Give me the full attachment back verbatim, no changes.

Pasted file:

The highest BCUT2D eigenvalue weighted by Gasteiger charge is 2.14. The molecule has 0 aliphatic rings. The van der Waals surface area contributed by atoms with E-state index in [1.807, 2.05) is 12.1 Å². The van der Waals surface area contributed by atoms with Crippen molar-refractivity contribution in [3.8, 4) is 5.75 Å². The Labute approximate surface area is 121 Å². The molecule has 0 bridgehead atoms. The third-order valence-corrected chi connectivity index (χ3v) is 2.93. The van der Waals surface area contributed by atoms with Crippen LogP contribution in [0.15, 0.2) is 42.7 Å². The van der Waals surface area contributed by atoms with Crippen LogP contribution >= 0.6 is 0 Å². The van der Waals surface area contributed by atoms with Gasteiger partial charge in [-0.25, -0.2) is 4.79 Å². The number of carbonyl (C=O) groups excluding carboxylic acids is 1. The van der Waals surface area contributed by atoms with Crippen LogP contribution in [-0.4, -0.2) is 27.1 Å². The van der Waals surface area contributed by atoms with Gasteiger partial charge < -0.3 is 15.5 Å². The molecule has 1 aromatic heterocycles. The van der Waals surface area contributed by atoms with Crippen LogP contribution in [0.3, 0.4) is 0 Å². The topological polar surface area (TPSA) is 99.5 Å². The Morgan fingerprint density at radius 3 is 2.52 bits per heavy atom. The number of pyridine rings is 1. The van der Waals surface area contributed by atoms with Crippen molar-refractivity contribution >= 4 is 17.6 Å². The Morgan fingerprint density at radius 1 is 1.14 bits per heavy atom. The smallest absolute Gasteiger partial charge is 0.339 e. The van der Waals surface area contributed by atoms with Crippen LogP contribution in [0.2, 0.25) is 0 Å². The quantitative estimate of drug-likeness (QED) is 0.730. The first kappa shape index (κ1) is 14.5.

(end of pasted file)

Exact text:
The highest BCUT2D eigenvalue weighted by Gasteiger charge is 2.14. The molecule has 0 aliphatic rings. The van der Waals surface area contributed by atoms with E-state index in [1.807, 2.05) is 12.1 Å². The van der Waals surface area contributed by atoms with Crippen molar-refractivity contribution in [3.8, 4) is 5.75 Å². The Labute approximate surface area is 121 Å². The molecule has 0 bridgehead atoms. The third-order valence-corrected chi connectivity index (χ3v) is 2.93. The van der Waals surface area contributed by atoms with Crippen LogP contribution in [0.15, 0.2) is 42.7 Å². The van der Waals surface area contributed by atoms with Crippen LogP contribution >= 0.6 is 0 Å². The van der Waals surface area contributed by atoms with Gasteiger partial charge in [-0.25, -0.2) is 4.79 Å². The number of carbonyl (C=O) groups excluding carboxylic acids is 1. The van der Waals surface area contributed by atoms with Crippen LogP contribution in [-0.4, -0.2) is 27.1 Å². The van der Waals surface area contributed by atoms with Gasteiger partial charge < -0.3 is 15.5 Å². The molecule has 1 aromatic heterocycles. The van der Waals surface area contributed by atoms with Crippen LogP contribution in [0.3, 0.4) is 0 Å². The topological polar surface area (TPSA) is 99.5 Å². The Morgan fingerprint density at radius 3 is 2.52 bits per heavy atom. The number of pyridine rings is 1. The van der Waals surface area contributed by atoms with Crippen molar-refractivity contribution >= 4 is 17.6 Å². The Morgan fingerprint density at radius 1 is 1.14 bits per heavy atom. The smallest absolute Gasteiger partial charge is 0.339 e. The van der Waals surface area contributed by atoms with Crippen LogP contribution in [0.2, 0.25) is 0 Å². The quantitative estimate of drug-likeness (QED) is 0.730. The first kappa shape index (κ1) is 14.5.